. . . it rekindled in my mind an old debate I have with myself about teaching language arts . . .Now, don't judge a post by its excerpt. I would highly recommend you go read the entire post (as well as Doctorow's article) as there was no way I could excerpt it and do it justice unless I copied the whole thing. Terry does some really good thinking and takes some time to explore this idea further. I left a fairly long comment on the post, so I won't add any more here - you'll just have to head over there to check it out - and maybe leave a comment of your own.
All this got me thinking about the fact that most of our language arts classes center around literature in books. Traditionally, we require our students to read and pretend to appreciate stories and novels. Yet the novel, along with being an “invention,” as Doctorow suggests, is an art form. We don’t require all students to take art appreciation classes, or study music theory, or attend the ballet. But aren’t those forms as viable and important as literature? I tout novels as explorations of the human condition and windows into other eras and cultures…but don’t paintings and operas and films do that too? Is reading The Kite Runner any more enlightening than watching Babel?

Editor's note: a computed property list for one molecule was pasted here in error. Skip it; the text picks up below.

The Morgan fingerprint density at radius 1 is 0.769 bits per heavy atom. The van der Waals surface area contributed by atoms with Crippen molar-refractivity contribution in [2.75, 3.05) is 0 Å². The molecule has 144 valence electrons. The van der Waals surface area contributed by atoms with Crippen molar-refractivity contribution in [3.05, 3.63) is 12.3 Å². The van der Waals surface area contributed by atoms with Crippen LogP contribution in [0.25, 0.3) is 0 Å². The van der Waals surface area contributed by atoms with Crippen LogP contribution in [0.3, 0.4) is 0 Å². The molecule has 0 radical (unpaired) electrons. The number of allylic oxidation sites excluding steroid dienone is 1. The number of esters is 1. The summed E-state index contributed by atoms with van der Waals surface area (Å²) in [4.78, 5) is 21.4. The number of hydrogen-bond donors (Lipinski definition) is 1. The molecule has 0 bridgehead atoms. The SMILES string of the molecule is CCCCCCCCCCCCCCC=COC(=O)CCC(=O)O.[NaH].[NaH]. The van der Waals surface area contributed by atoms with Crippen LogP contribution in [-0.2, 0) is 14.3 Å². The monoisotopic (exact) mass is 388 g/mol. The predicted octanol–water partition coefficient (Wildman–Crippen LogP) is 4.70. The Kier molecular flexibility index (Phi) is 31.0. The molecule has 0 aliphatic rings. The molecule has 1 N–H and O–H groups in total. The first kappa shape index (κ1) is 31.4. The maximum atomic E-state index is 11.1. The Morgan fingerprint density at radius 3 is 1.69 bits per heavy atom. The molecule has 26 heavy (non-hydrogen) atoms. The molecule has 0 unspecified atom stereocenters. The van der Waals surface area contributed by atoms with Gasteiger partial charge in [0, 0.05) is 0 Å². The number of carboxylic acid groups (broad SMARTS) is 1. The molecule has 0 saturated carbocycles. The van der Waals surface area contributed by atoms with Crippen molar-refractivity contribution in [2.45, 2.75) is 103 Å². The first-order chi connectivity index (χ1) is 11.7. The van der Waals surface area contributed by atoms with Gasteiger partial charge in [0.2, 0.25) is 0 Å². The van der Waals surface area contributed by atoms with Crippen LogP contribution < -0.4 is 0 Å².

. . . In the language arts area, it may be time to shift our paradigm from literature-centered classes to reading-centered classes . . .
I really only have one complaint with Terry's blogging - he doesn't do it frequently enough.